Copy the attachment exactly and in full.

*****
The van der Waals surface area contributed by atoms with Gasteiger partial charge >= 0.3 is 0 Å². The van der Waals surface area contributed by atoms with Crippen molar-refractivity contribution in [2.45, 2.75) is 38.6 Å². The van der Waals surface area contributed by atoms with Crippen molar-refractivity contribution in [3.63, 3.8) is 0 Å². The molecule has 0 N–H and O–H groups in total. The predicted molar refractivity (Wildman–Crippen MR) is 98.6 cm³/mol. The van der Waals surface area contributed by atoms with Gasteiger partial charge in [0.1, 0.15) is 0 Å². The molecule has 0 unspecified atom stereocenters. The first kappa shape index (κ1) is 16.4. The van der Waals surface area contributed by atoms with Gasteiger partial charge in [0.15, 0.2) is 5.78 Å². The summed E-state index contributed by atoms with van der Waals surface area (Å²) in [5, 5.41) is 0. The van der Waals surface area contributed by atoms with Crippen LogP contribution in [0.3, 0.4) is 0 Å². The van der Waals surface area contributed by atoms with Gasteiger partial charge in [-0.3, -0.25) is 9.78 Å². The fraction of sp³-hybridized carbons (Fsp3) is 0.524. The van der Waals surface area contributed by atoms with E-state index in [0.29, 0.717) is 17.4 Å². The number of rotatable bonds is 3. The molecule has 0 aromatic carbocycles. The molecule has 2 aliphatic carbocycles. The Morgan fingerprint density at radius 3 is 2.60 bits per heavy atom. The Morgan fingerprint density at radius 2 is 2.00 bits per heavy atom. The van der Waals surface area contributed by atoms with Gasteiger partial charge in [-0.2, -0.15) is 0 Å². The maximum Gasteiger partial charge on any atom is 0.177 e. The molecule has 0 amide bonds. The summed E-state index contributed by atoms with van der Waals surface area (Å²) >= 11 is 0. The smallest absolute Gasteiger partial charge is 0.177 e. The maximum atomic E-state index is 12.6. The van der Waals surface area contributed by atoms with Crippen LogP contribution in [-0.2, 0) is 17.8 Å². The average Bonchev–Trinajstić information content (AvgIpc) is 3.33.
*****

The van der Waals surface area contributed by atoms with Gasteiger partial charge >= 0.3 is 0 Å². The van der Waals surface area contributed by atoms with Crippen molar-refractivity contribution in [2.45, 2.75) is 38.6 Å². The van der Waals surface area contributed by atoms with Crippen molar-refractivity contribution in [3.63, 3.8) is 0 Å². The molecule has 0 N–H and O–H groups in total. The predicted molar refractivity (Wildman–Crippen MR) is 98.6 cm³/mol. The van der Waals surface area contributed by atoms with Gasteiger partial charge in [0.1, 0.15) is 0 Å². The molecule has 0 unspecified atom stereocenters. The first kappa shape index (κ1) is 16.4. The van der Waals surface area contributed by atoms with Gasteiger partial charge in [0.15, 0.2) is 5.78 Å². The summed E-state index contributed by atoms with van der Waals surface area (Å²) in [5, 5.41) is 0. The van der Waals surface area contributed by atoms with Crippen LogP contribution in [0.3, 0.4) is 0 Å². The van der Waals surface area contributed by atoms with Gasteiger partial charge in [-0.3, -0.25) is 9.78 Å². The fraction of sp³-hybridized carbons (Fsp3) is 0.524. The van der Waals surface area contributed by atoms with E-state index in [0.29, 0.717) is 17.4 Å². The number of rotatable bonds is 3. The molecule has 0 aromatic carbocycles. The molecule has 2 aliphatic carbocycles. The Morgan fingerprint density at radius 3 is 2.60 bits per heavy atom. The Morgan fingerprint density at radius 2 is 2.00 bits per heavy atom. The van der Waals surface area contributed by atoms with Gasteiger partial charge in [-0.2, -0.15) is 0 Å². The maximum Gasteiger partial charge on any atom is 0.177 e. The molecule has 0 amide bonds. The summed E-state index contributed by atoms with van der Waals surface area (Å²) >= 11 is 0. The smallest absolute Gasteiger partial charge is 0.177 e. The maximum atomic E-state index is 12.6. The van der Waals surface area contributed by atoms with Crippen LogP contribution in [-0.2, 0) is 17.8 Å². The average Bonchev–Trinajstić information content (AvgIpc) is 3.33.